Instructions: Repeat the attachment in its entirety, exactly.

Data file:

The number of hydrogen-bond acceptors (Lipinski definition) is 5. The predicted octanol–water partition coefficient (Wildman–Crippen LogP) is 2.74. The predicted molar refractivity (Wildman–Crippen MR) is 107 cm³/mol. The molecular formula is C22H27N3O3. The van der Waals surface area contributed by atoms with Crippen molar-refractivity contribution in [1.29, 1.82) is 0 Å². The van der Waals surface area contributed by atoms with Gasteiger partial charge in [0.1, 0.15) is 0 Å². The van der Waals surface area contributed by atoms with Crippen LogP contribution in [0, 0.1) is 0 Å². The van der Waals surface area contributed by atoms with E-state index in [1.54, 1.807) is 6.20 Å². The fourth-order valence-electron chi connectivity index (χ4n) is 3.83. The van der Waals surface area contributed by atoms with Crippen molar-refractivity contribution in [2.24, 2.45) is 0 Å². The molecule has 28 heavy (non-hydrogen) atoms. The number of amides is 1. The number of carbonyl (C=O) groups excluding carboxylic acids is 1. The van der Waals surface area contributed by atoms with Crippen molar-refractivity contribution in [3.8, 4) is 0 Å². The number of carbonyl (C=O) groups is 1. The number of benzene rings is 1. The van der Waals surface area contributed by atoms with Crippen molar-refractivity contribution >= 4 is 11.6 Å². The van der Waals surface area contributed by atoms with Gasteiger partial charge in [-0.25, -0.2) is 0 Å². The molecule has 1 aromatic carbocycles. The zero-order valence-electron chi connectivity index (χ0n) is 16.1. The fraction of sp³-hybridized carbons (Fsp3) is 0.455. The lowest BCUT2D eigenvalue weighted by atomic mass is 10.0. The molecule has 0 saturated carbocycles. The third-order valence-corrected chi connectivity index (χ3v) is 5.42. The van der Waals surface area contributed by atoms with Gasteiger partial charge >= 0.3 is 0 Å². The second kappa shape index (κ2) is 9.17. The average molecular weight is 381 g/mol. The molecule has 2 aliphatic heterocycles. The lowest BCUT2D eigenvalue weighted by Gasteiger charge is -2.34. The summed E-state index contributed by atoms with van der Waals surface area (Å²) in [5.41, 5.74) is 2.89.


The number of hydrogen-bond acceptors (Lipinski definition) is 5. The predicted octanol–water partition coefficient (Wildman–Crippen LogP) is 2.74. The predicted molar refractivity (Wildman–Crippen MR) is 107 cm³/mol. The molecular formula is C22H27N3O3. The van der Waals surface area contributed by atoms with Crippen molar-refractivity contribution in [1.29, 1.82) is 0 Å². The van der Waals surface area contributed by atoms with Gasteiger partial charge in [0.1, 0.15) is 0 Å². The van der Waals surface area contributed by atoms with Crippen LogP contribution in [0, 0.1) is 0 Å². The van der Waals surface area contributed by atoms with E-state index in [1.54, 1.807) is 6.20 Å². The fourth-order valence-electron chi connectivity index (χ4n) is 3.83. The van der Waals surface area contributed by atoms with Crippen molar-refractivity contribution in [2.24, 2.45) is 0 Å². The molecule has 28 heavy (non-hydrogen) atoms. The number of amides is 1. The number of carbonyl (C=O) groups excluding carboxylic acids is 1. The van der Waals surface area contributed by atoms with Crippen molar-refractivity contribution in [3.8, 4) is 0 Å². The number of carbonyl (C=O) groups is 1. The number of benzene rings is 1. The van der Waals surface area contributed by atoms with Crippen molar-refractivity contribution >= 4 is 11.6 Å². The van der Waals surface area contributed by atoms with Gasteiger partial charge in [-0.25, -0.2) is 0 Å². The molecule has 1 aromatic carbocycles. The zero-order valence-electron chi connectivity index (χ0n) is 16.1. The fraction of sp³-hybridized carbons (Fsp3) is 0.455. The lowest BCUT2D eigenvalue weighted by atomic mass is 10.0. The molecule has 0 saturated carbocycles. The third-order valence-corrected chi connectivity index (χ3v) is 5.42. The van der Waals surface area contributed by atoms with Gasteiger partial charge >= 0.3 is 0 Å². The second kappa shape index (κ2) is 9.17. The average molecular weight is 381 g/mol. The molecule has 2 aliphatic heterocycles. The lowest BCUT2D eigenvalue weighted by Gasteiger charge is -2.34. The summed E-state index contributed by atoms with van der Waals surface area (Å²) in [5.41, 5.74) is 2.89.